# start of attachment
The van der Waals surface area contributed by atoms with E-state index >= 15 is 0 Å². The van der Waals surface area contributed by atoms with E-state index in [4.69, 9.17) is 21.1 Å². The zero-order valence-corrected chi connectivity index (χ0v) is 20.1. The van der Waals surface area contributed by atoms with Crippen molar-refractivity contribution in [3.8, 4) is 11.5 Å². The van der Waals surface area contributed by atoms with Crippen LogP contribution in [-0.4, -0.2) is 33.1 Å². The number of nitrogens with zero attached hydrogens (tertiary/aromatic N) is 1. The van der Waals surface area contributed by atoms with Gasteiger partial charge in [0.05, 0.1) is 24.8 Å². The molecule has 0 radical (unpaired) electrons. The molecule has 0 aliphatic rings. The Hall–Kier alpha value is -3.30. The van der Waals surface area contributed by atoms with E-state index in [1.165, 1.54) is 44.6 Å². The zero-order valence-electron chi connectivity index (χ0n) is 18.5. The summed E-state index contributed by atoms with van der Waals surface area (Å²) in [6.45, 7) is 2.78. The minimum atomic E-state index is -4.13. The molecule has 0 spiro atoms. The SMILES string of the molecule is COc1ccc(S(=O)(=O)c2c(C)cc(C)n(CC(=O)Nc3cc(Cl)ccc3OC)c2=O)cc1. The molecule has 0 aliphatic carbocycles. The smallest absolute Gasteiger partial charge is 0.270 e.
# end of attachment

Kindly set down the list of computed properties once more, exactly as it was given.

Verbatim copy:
The van der Waals surface area contributed by atoms with E-state index >= 15 is 0 Å². The van der Waals surface area contributed by atoms with E-state index in [4.69, 9.17) is 21.1 Å². The zero-order valence-corrected chi connectivity index (χ0v) is 20.1. The van der Waals surface area contributed by atoms with Crippen molar-refractivity contribution in [3.8, 4) is 11.5 Å². The van der Waals surface area contributed by atoms with Crippen LogP contribution in [-0.4, -0.2) is 33.1 Å². The number of nitrogens with zero attached hydrogens (tertiary/aromatic N) is 1. The van der Waals surface area contributed by atoms with Gasteiger partial charge in [0.05, 0.1) is 24.8 Å². The molecule has 0 radical (unpaired) electrons. The molecule has 0 aliphatic rings. The Hall–Kier alpha value is -3.30. The van der Waals surface area contributed by atoms with E-state index in [1.165, 1.54) is 44.6 Å². The zero-order valence-electron chi connectivity index (χ0n) is 18.5. The summed E-state index contributed by atoms with van der Waals surface area (Å²) in [6.45, 7) is 2.78. The minimum atomic E-state index is -4.13. The molecule has 0 spiro atoms. The SMILES string of the molecule is COc1ccc(S(=O)(=O)c2c(C)cc(C)n(CC(=O)Nc3cc(Cl)ccc3OC)c2=O)cc1. The molecule has 0 aliphatic carbocycles. The smallest absolute Gasteiger partial charge is 0.270 e.